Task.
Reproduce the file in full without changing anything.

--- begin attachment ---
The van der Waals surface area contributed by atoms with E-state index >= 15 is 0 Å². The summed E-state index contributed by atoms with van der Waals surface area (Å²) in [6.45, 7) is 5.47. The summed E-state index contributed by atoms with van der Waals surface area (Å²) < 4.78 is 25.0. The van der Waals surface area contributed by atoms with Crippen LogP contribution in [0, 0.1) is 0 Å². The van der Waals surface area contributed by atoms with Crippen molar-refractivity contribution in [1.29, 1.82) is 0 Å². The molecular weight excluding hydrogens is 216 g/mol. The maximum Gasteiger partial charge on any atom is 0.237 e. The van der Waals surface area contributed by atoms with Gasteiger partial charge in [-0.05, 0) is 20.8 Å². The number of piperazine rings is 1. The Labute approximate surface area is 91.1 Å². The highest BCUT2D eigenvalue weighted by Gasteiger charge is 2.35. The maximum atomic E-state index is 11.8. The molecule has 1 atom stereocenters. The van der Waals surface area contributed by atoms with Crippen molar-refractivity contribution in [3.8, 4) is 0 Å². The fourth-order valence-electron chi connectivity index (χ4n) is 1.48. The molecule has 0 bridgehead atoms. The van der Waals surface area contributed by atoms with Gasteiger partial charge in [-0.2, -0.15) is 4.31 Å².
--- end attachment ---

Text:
The van der Waals surface area contributed by atoms with E-state index >= 15 is 0 Å². The summed E-state index contributed by atoms with van der Waals surface area (Å²) in [6.45, 7) is 5.47. The summed E-state index contributed by atoms with van der Waals surface area (Å²) < 4.78 is 25.0. The van der Waals surface area contributed by atoms with Crippen LogP contribution in [0, 0.1) is 0 Å². The van der Waals surface area contributed by atoms with Crippen molar-refractivity contribution in [1.29, 1.82) is 0 Å². The molecular weight excluding hydrogens is 216 g/mol. The maximum Gasteiger partial charge on any atom is 0.237 e. The van der Waals surface area contributed by atoms with Gasteiger partial charge in [-0.05, 0) is 20.8 Å². The number of piperazine rings is 1. The Labute approximate surface area is 91.1 Å². The highest BCUT2D eigenvalue weighted by Gasteiger charge is 2.35. The maximum atomic E-state index is 11.8. The molecule has 1 atom stereocenters. The van der Waals surface area contributed by atoms with Crippen molar-refractivity contribution in [3.8, 4) is 0 Å². The fourth-order valence-electron chi connectivity index (χ4n) is 1.48. The molecule has 0 bridgehead atoms. The van der Waals surface area contributed by atoms with Gasteiger partial charge in [-0.2, -0.15) is 4.31 Å².